During that time period, tech support began taking from 7 up to 12 days to respond to my trouble tickets requesting my site be taken offline due to being infected with malware and their online chat support was replaced with an automated option to "leave a message". It took almost a full month before they complied with my repeated requests to get the site offline and it required more than a month to resolve the problems. It was so bad that I changed my ISP despite still having a paid year of web hosting left.
I have to wonder how many other webmasters might have shared my experience during their first month of attempts to get their websites clean?

Pete March 1, 2016 at 9:39 am • Reply

Michael,

I encourage you to install wordfence, then install Infinite WP (or the like). You'll get emails when there are problems and you can update your sites with one click. I generally act within 12-24 hours, immediately if the wordfence crew advise me to.

It's much better to act quickly than have to clean malware of your websites.

Pete

Qaedi March 1, 2016 at 6:21 pm • Reply

Completely agree with this. Having ability to be informed via email by Wordfence really is a time saver. Respond time can be much quicker to diagnose infected sites. I'm still new to Wordpress environment but WF is among the first plugin I installed (on every installation) and constantly poked on daily basis.

Rob Stoubos | Odyssey New Media March 1, 2016 at 9:51 am • Reply

Great, interesting article as always guys. As a digital marketing consultant and digital marketing company owner, we alert clients straight away when we see errors in Webmaster Tools. It's vital for both user security and a businesses' standing with Google that these compromised sites are dealt with as soon as possible and certainly in less time than 61 days!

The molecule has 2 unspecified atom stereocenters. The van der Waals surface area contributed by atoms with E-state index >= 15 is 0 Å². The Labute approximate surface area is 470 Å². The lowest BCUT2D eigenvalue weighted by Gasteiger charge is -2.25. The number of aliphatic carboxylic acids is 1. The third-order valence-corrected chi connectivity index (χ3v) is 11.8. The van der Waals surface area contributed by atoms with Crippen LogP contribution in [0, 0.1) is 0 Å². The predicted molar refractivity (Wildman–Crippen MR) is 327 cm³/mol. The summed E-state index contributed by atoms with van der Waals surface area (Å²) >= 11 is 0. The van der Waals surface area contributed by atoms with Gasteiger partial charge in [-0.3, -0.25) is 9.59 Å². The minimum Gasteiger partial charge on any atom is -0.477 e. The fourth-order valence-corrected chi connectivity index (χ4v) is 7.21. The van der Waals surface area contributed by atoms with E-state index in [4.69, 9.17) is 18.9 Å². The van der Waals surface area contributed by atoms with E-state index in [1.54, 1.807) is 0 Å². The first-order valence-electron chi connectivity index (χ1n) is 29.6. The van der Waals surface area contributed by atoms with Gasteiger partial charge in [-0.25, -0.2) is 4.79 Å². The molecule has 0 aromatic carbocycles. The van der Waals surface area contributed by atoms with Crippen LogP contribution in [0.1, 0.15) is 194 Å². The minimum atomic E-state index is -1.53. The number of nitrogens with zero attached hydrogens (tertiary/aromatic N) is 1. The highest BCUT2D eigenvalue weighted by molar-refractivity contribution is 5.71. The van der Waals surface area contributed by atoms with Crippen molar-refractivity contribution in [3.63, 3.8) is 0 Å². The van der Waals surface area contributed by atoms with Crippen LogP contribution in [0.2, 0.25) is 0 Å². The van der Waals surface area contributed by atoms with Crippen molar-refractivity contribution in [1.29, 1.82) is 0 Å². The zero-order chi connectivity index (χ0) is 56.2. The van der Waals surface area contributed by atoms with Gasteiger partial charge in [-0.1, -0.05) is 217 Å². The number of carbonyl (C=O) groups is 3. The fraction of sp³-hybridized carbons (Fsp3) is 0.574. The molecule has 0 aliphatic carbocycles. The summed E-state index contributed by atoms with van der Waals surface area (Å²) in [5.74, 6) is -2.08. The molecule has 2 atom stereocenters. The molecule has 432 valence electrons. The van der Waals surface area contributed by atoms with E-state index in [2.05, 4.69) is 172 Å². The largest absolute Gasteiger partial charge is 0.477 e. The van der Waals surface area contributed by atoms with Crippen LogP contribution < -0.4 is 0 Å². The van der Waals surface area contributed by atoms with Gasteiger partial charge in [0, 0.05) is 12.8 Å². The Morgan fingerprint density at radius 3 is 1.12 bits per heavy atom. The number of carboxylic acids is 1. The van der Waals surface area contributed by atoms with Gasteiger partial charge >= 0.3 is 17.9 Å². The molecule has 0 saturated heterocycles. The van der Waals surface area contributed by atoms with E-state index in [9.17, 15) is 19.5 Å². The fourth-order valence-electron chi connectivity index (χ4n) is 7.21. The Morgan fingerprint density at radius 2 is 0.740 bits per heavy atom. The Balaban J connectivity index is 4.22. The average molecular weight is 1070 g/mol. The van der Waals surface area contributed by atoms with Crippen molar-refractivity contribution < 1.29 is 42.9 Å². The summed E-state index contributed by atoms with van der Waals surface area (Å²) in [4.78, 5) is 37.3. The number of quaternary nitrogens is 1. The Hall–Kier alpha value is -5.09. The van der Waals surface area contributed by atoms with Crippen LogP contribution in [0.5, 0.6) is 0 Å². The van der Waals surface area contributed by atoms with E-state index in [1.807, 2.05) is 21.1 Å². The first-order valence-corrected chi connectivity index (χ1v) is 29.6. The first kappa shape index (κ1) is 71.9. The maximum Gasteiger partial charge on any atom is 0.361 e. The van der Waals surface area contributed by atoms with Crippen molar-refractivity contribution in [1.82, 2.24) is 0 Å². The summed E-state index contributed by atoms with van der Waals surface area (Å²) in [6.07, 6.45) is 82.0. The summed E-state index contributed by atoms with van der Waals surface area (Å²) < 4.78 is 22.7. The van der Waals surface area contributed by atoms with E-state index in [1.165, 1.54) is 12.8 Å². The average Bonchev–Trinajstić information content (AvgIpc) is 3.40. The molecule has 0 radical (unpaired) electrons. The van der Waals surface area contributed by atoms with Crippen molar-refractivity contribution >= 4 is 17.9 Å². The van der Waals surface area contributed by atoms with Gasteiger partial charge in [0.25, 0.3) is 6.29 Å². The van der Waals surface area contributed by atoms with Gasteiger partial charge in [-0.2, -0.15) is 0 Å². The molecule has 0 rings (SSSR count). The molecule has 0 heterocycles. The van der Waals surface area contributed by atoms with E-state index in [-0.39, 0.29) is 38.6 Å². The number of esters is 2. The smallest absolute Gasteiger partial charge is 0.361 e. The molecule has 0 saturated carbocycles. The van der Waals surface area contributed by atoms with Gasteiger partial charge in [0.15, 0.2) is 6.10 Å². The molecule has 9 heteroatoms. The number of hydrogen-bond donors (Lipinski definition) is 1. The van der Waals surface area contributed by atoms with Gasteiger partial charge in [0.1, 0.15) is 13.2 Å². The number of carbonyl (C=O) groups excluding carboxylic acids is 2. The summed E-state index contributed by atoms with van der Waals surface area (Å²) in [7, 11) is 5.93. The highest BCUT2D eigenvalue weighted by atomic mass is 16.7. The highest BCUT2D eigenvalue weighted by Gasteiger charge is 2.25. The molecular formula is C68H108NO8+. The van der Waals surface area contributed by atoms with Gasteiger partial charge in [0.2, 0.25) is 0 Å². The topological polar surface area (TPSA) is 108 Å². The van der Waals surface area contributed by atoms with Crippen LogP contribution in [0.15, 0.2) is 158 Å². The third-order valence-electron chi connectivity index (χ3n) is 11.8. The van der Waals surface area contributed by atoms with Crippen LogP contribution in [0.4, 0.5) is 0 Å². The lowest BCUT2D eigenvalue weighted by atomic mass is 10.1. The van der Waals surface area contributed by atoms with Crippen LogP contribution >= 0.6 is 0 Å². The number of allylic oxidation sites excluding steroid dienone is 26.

Daniel Boswell March 1, 2016 at 12:43 pm • Reply

I agree with Michael that GWMT can't be checked everyday, but its a good habit to at least check once a month. Also, its is very helpful to have WordFence installed. I get notified when anything is outdated or an attempted login occurs.

Good post WordFence! I always enjoy reading them.

David March 1, 2016 at 1:55 pm • Reply

The actual number of site that are hacked is much greater than these numbers suggest. Hacks whose primary purpose is black hat SEO and hacks with redirects or links to hacker controlled servers. Sites that are obviously hacked but do not present an immediate threat are pretty much ignored by Google.

Ramnath March 1, 2016 at 2:34 pm • Reply